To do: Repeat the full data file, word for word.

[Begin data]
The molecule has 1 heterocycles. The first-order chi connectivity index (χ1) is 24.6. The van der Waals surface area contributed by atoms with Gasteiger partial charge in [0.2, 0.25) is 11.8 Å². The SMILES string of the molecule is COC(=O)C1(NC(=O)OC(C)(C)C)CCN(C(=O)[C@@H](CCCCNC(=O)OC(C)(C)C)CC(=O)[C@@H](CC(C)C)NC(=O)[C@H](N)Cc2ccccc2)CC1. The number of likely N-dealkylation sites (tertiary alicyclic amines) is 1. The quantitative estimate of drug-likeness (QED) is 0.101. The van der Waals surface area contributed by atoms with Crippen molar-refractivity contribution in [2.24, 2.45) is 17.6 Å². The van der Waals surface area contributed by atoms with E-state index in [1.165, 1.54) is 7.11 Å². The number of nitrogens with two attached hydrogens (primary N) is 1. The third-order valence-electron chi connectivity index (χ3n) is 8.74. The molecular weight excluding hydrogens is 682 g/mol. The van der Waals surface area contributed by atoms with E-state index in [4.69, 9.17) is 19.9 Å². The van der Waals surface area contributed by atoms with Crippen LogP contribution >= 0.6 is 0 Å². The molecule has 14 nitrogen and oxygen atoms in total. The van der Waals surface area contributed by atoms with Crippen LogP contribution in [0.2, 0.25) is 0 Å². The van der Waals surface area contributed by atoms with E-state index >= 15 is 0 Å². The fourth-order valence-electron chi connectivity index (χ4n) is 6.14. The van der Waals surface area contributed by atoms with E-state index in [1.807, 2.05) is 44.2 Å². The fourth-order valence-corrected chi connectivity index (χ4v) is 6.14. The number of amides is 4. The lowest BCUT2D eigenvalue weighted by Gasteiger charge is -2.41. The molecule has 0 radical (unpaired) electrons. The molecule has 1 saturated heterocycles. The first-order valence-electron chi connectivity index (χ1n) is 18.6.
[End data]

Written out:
The molecule has 1 heterocycles. The first-order chi connectivity index (χ1) is 24.6. The van der Waals surface area contributed by atoms with Gasteiger partial charge in [0.2, 0.25) is 11.8 Å². The SMILES string of the molecule is COC(=O)C1(NC(=O)OC(C)(C)C)CCN(C(=O)[C@@H](CCCCNC(=O)OC(C)(C)C)CC(=O)[C@@H](CC(C)C)NC(=O)[C@H](N)Cc2ccccc2)CC1. The number of likely N-dealkylation sites (tertiary alicyclic amines) is 1. The quantitative estimate of drug-likeness (QED) is 0.101. The van der Waals surface area contributed by atoms with Crippen molar-refractivity contribution in [2.24, 2.45) is 17.6 Å². The van der Waals surface area contributed by atoms with E-state index in [1.165, 1.54) is 7.11 Å². The number of nitrogens with two attached hydrogens (primary N) is 1. The third-order valence-electron chi connectivity index (χ3n) is 8.74. The molecular weight excluding hydrogens is 682 g/mol. The van der Waals surface area contributed by atoms with E-state index in [4.69, 9.17) is 19.9 Å². The van der Waals surface area contributed by atoms with Crippen LogP contribution >= 0.6 is 0 Å². The molecule has 14 nitrogen and oxygen atoms in total. The van der Waals surface area contributed by atoms with Crippen LogP contribution in [0.2, 0.25) is 0 Å². The van der Waals surface area contributed by atoms with E-state index >= 15 is 0 Å². The fourth-order valence-electron chi connectivity index (χ4n) is 6.14. The van der Waals surface area contributed by atoms with E-state index in [1.807, 2.05) is 44.2 Å². The fourth-order valence-corrected chi connectivity index (χ4v) is 6.14. The number of amides is 4. The lowest BCUT2D eigenvalue weighted by Gasteiger charge is -2.41. The molecule has 0 radical (unpaired) electrons. The molecule has 1 saturated heterocycles. The first-order valence-electron chi connectivity index (χ1n) is 18.6.